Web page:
Rupert Hambly


The exercise, gut and brain connection.

I was chatting with a client the other day about how popular media has cottoned onto how a healthy gut microbiome contributes to optimal brain health.


This subject is actually nothing new though and could even be linked to medical professionals hundreds if not thousands of years ago.

Exercise alone can contribute to a healthier gut and thus, positively influence both the gut and brain… It’s all connected.

Chronic inflammation is a known culprit behind various health issues, including gut imbalances and brain-related conditions.

Weightlifting can help combat inflammation by increasing the production of anti-inflammatory cytokines.

These molecules work to calm down the inflammatory response, creating a more balanced gut environment.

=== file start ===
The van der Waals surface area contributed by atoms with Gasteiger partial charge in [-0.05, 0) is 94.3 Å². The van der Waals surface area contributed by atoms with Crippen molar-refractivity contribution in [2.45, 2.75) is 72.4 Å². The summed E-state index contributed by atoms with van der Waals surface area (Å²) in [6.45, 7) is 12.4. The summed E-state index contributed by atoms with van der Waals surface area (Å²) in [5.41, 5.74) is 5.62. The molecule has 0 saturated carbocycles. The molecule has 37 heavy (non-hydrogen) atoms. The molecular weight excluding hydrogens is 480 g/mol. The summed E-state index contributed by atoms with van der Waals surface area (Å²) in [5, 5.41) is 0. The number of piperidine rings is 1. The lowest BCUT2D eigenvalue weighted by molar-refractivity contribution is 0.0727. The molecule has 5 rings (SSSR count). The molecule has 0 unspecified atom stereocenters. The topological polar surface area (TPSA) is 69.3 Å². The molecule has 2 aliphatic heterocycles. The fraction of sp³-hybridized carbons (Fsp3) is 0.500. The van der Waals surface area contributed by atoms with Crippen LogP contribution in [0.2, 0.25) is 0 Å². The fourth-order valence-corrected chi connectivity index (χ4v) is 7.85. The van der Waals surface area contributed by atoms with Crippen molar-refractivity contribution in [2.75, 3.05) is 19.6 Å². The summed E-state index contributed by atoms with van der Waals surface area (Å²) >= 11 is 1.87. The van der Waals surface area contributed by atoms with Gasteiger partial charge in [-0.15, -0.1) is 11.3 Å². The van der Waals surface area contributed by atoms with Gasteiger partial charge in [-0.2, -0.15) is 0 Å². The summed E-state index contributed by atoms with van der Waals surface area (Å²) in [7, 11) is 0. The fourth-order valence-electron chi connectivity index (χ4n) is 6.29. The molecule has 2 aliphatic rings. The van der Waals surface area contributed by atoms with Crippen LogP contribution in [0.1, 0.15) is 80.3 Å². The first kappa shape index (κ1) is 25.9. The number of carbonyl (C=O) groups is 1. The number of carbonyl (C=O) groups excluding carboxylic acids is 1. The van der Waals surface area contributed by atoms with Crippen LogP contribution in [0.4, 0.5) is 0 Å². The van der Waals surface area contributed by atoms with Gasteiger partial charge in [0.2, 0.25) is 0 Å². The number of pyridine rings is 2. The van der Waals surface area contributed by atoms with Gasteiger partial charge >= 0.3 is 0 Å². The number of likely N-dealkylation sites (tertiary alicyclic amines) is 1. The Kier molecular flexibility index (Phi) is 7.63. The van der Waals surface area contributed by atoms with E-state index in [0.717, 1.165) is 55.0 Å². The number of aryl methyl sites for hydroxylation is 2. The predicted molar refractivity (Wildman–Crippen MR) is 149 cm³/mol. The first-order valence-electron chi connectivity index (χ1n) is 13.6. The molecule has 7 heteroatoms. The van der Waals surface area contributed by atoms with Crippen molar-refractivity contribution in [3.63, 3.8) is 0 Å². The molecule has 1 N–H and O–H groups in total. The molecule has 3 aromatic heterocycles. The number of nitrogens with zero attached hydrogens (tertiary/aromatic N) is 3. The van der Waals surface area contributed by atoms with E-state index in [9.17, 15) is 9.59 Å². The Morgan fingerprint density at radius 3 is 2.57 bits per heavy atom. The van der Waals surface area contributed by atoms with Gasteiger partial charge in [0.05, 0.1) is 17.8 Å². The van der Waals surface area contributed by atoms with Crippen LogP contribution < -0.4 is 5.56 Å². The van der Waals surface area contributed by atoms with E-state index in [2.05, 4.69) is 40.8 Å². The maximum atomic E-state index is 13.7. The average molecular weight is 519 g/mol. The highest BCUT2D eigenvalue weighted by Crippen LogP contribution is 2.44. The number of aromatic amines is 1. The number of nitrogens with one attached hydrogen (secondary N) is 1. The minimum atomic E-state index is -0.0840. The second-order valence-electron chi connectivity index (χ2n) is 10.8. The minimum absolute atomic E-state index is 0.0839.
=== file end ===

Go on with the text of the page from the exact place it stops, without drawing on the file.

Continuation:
As inflammation subsides, the risk of gut-related problems like leaky gut syndrome decreases.

Also the reduction in inflammation can indirectly benefit brain health, as chronic inflammation has been linked to cognitive decline and neurodegenerative diseases.

With insulin sensitivity, weightlifting has been shown to enhance it, making the body more efficient in using glucose.

In the brain, glucose is a primary source of energy, and stable blood sugar levels are crucial for maintaining cognitive function.

By improving insulin sensitivity, weightlifting supports the brain’s access to energy, which can enhance memory, attention, and overall cognitive performance.

A rich and diverse gut microbiome is essential for optimal gut health and weightlifting has been associated with increased microbial diversity in the gut, meaning a greater variety of beneficial bacteria.

This diversity is crucial as different gut microbes play roles in producing neurotransmitters, such as serotonin and dopamine, which affect mood and emotional well-being.

Additionally, the presence of a diverse gut microbiome is associated with a lower risk of mental health disorders, including depression and anxiety.

If there’s one thing you can do tomorrow for your brain, it’s lift weights.

Your coach,

Rupert Hambly


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